I remember getting vaccines at school when I was a kid – I think I was around 6 years old. We were lined up and walked to the gym or cafeteria where a vaccination station was set up. We walked through one by one and received a sugar cube with medicine (I believe for polio vaccine) and a shot in the left arm from an automatic injector device (probably Measles, Mumps, and Rubella).
Those were the days – I was born in 1965. However, if memory serves me right, I still got the measles, mumps and chicken pox too. Fortunately, I suffered no lasting effects from these childhood viruses, except for a few chicken pox scars because I couldn’t stop scratching them.
Because of programs like the one I remember, vaccination rates increased, and measles was declared eliminated in the United States in 2000 by the Centers for Disease Control (CDC). But currently, in 2019, the CDC reports over 760 cases of measles – the highest number in 25 years.
Before the virus was eliminated and before vaccinations became routine in 1963 it infected millions of people each year and was responsible for hundreds of deaths. The CDC says that until that point, every year 3 to 4 million people were infected, 48,000 of them went to the hospital and 400 to 500 people died.
According to Nikki Price, Registered Pharmacist and Director of Pharmacy Operations at Albertsons/Safeway, the reason for the recent outbreak of measles is the lower vaccination rates coupled with international travel. Unvaccinated people travel to other countries where measles is common and unknowingly bring the virus back to the United States where they can infect other unvaccinated people. This way of spreading measles is exacerbated because the virus may have no symptoms for 10 days so you would not know you had the measles but meanwhile it is very contagious during that time.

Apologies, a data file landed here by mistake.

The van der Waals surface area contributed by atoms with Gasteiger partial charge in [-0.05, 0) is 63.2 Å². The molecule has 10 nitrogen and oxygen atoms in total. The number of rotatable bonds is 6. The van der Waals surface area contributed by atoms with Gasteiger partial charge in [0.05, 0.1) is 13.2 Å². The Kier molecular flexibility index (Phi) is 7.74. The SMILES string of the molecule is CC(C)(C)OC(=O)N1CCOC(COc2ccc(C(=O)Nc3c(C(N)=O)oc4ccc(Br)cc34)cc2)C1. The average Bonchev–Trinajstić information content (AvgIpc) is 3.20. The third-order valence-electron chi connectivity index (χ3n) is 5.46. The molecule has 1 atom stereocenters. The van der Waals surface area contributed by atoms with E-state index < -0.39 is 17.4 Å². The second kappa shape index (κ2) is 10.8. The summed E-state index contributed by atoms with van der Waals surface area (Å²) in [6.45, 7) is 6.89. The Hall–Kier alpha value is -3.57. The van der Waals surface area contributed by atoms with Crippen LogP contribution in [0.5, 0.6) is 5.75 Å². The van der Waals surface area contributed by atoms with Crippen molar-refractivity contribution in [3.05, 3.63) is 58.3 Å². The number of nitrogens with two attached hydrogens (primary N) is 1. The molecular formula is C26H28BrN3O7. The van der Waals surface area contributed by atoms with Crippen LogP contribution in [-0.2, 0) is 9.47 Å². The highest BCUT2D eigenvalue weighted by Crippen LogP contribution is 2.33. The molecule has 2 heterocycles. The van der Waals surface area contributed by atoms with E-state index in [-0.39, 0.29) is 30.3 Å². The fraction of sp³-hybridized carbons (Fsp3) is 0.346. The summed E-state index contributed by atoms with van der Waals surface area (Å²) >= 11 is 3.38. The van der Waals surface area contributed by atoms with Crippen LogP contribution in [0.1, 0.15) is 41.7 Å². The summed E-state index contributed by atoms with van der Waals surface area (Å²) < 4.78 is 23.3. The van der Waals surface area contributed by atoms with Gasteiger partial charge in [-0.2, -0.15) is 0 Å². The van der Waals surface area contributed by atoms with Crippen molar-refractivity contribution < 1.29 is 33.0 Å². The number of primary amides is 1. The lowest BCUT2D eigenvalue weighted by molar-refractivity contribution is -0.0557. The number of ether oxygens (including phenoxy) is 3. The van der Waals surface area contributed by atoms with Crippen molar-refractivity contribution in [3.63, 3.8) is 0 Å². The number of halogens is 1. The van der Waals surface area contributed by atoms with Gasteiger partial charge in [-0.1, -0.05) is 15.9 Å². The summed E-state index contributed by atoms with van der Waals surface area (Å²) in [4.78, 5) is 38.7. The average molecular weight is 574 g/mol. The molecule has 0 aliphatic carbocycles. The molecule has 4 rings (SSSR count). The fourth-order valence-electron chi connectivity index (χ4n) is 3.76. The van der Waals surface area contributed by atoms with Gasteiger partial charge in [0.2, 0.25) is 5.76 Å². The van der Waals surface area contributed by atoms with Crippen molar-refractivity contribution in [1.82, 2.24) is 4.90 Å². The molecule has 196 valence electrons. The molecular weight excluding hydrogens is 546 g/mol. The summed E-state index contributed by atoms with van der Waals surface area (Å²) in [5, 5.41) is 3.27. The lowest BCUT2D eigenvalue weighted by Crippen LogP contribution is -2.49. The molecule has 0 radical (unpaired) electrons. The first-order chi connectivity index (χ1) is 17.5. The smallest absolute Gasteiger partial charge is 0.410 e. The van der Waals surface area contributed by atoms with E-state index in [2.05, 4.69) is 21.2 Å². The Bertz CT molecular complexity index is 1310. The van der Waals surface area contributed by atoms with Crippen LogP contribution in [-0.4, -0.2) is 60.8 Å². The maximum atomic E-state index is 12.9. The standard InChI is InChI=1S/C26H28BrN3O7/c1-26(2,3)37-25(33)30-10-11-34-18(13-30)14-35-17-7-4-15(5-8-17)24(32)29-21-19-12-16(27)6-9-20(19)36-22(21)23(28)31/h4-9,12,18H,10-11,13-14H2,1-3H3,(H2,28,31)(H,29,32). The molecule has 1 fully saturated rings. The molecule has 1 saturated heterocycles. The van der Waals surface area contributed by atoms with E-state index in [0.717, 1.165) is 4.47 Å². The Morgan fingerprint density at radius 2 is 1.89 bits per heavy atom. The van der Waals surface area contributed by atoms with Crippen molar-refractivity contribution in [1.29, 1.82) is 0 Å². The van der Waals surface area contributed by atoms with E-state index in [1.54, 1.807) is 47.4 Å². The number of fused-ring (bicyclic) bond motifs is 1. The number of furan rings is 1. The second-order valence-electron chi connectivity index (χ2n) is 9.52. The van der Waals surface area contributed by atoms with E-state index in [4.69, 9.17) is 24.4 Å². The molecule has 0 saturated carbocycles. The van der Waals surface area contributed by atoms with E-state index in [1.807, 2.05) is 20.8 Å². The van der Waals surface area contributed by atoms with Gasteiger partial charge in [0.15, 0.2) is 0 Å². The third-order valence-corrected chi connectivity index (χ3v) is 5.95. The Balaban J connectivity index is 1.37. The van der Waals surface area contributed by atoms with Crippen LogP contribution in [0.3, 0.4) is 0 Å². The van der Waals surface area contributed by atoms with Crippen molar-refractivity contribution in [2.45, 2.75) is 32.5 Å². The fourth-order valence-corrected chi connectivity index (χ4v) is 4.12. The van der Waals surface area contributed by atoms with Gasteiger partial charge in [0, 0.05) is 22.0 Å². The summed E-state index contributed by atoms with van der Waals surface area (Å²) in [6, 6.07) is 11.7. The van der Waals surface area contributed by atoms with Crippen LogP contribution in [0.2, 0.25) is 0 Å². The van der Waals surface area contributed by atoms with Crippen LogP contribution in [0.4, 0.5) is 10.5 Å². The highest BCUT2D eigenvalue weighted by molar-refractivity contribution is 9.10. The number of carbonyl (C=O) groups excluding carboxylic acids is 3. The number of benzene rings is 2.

In fact, “measles is the most highly contagious virus that is preventable by vaccine,” Price says. “90% of people exposed to measles who do not immunity will contract the illness.”
Currently, the US has a 90% vaccination rate, but Colorado is one of the lowest at 87%. Price says that to prevent an outbreak, there needs to be a 95% vaccination rate, making Colorado prime for an outbreak. According to a study published in the Lancet Infectious Diseases, Denver county is 16th on the list of top 25 US Counties predicted to be at the highest risk for measles in 2019.
Price says the main reasons people do not get vaccinated are due to concerns about the safety of vaccines. These concerns have been debunked. “The vaccine is approved by the FDA (Federal Drug Administration) and they have been proven to be safe,” Price says. “Side effects from the vaccination are rare and mild if they occur. You may have a runny nose, fever for a few days while your body is building its immunity.” Some people may have philosophical or religious reasons for not getting vaccinated.
For those of us who got vaccinated as children and may not remember what vaccine we got, Price says consider getting re-vaccinated. Price says that people born before 1957 have natural immunity, but if you were born between 1963-69, you may have gotten a different vaccine and should consider getting re-vaccinated (that’s me). You can test your immunity by going to your health care provider, but Price says that oftentimes it’s easier to get re-vaccinated and there is no harm if you already have immunity.
Parents can have their children vaccinated with the 2-dose treatment. The first dose between 12-15 months and the second between ages 4-6 years old. Price recommends keeping children who are too young to be vaccinated away from people who may have been exposed to measles. One of the benefits of vaccination is that it helps protect young children and other vulnerable populations from the virus.
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